Zim stuck with 1980 economic model

Jesimen Chipika,

Zimbabwe’s economy is still using the same model that was there at independence characterised by low participation from the informal sector, central bank deputy governor Jesimen Chipika has said.


Speaking at the launch of the International Monetary Fund’s Regional Economic Outlook for Sub-Saharan Africa 2017 on Monday, Chipika said sub-Saharan African countries, Zimbabwe included, have not changed models of their economies.

“We are still running the economies that we inherited at independence, enclave economies, economies where a few are participating. The majority of our populations are not in the economy or they are marginalised. I would have thought that part of what is constraining growth in sub-Saharan Africa and really in Zimbabwe is really that factor,” she said.

“Going forward, we want to run inclusive economies and we are making all sorts of efforts from all angles.”

The informal sector is estimated to be generating $7 billion which is about half the revenue, generated from the economy reported by the Zimbabwe Revenue Authority (Zimra), making it about 60% of the gross domestic product.

In terms of employment, the informal sector employs about 5,7 million, compared to the formal sector’s 500 000.

Economists say formalising the informal sector would see Zimra getting more revenue, instead of from the punitive presumptive taxes they are getting from a small fraction of informal traders.

Presumptive taxes are only on persons “in receipt of rental income from an informal trader in respect of residential accommodation, premises or a place on which trade is carried on are required to recover an additional amount by way of presumptive tax equal to 10% of the rental and remit it to Zimra. This also includes local authorities”.

Economist and consultant to the Office of the President and Cabinet Ashok Chakravarti said that the informal sector necessitated a national informal sector policy.

“We need to have a national informal sector policy which has all these aspects of removing regulatory barriers, financial inclusion and it should be at the same level of an export diversification policy. That is the only way we can develop the informal sector, make it grow, make it part of the economy, contribute to the tax base eventually,” he said.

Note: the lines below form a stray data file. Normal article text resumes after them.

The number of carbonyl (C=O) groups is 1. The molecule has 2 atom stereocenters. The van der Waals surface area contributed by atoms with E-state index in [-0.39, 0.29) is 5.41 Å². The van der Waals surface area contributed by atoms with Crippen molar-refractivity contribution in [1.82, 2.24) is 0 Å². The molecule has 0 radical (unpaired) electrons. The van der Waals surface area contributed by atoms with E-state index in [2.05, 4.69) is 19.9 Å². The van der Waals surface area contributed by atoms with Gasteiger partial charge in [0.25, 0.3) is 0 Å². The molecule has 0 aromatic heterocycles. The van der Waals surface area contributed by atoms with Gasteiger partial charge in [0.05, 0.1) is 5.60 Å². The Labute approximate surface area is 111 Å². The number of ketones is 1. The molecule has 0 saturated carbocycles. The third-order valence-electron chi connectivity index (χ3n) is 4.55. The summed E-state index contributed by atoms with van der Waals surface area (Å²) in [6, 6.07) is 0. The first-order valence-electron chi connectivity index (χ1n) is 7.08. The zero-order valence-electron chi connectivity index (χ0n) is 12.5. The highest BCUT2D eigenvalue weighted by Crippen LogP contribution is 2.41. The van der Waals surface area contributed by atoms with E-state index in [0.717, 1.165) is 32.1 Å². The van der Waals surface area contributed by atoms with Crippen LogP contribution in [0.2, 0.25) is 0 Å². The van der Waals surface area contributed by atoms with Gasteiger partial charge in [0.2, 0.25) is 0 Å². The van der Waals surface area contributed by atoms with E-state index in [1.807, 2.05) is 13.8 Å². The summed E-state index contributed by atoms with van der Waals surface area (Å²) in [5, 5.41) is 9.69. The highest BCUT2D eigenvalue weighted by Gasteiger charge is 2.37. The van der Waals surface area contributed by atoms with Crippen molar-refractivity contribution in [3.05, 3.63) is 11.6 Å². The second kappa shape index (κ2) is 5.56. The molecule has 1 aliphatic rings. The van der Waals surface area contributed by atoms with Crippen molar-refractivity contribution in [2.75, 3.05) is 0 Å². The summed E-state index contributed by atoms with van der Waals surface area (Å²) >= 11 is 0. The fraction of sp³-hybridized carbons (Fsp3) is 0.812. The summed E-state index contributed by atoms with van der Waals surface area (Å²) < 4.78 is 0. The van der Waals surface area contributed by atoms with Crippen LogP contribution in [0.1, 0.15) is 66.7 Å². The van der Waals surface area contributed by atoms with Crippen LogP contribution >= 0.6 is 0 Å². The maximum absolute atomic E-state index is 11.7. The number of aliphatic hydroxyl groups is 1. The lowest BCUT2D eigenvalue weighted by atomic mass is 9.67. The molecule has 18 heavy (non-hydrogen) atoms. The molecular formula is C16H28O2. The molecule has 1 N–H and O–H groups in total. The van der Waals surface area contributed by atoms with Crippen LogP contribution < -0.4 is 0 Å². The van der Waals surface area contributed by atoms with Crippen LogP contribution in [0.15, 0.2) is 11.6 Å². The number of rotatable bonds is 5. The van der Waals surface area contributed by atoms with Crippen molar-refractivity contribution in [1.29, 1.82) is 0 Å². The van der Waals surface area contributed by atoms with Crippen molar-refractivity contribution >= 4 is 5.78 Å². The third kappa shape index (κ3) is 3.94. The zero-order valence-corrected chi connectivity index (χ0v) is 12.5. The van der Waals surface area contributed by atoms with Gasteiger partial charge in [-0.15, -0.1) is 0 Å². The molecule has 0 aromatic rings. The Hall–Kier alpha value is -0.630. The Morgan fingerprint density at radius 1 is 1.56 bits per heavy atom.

RBZ governor John Mangudya said the formalisation of the informal sector could expand the economic base and generate more revenue for the economy.


  1. yes madam deputy boss and you did not finish, we are also still stuck with 1980 President and there will need to be changed altogether same time whenever the time comes.

  2. African countries particularly Zimbabwe need to understand what they proffer as solutions to current economic problems. The informal sector’s activities cannot be quantified because those activities are not known and therefore not measurable.By definition informal business are those that are not part of the government accounting system and operate outside the law. There is confusion between Micro, Small and Medium Enterprises(MSMEs) and the informal sector. But even the MSMEs cannot support the economy. The $7 billion reference is from a 2012 Finscope reprot which is a dangerous piece of evidence.That is the report which gave Zimbabwe’s unemployment rate as 11% arguing that anyone involved in some sort of subsistence activity is employed against the known economic definition of employment. There is absolutely no relationship between the figures in that report and reality on the ground. The notion that there is $7 billion in the informal sector is a pure fallacy. However policies like indiginisation and the RSA, BEE are mechanisms meant to reverse the past economic participation imbalances. Those mechanisms however need to be supported by funding and other support structures. Big businesses remain the panacea to solving economic woes because of their large consumptive patterns and down stream effects. Those familiar with the US economy will attest to the fact that more than 99% of American businesses are MSMEs but the less than 1% contributes more than 52% of GDP. That is an important statistic which Africa must understand and use to determine their investment pr

  3. In my comments to then finance minister Patrick ChinanamasaI repeatedly tried to explain to the esteemed gentleman that instead of the proverbial “Government has no money” mantra he should devise means to tax the informal sector. Paying tax is a mandatory citizen obligation. I even mentioned that in the United States the IRS (Internal Revenue Service,the equivalent to our ZIMRA was more feared than the FBI. You pay tax or go to jail.But who islistening??

    • @ Jonho – The irony of it is that the so-called informal sector in the Zim context are essentially subsistence players who do not fall into the tax bracket according to our laws.They do not make profit and do not pay wages above the minimum threshold thereby falling outside the tax bracket. I have already highlighted that informal businesses by definition are not part of the government accounting system. They should however be encouraged to graduate to the formal sector through incentives and incubation periods. The current problem is that we focus more on taxation instead of growing these businesses. Even if they did not contribute directly through cooperate sector a sizeable informal sector will contribute to the fiscus through indirect taxes such as VAT.

      • Comment…firstly the house need to be cleaned you can’t implement change on a dirty house ( corrupt officials )

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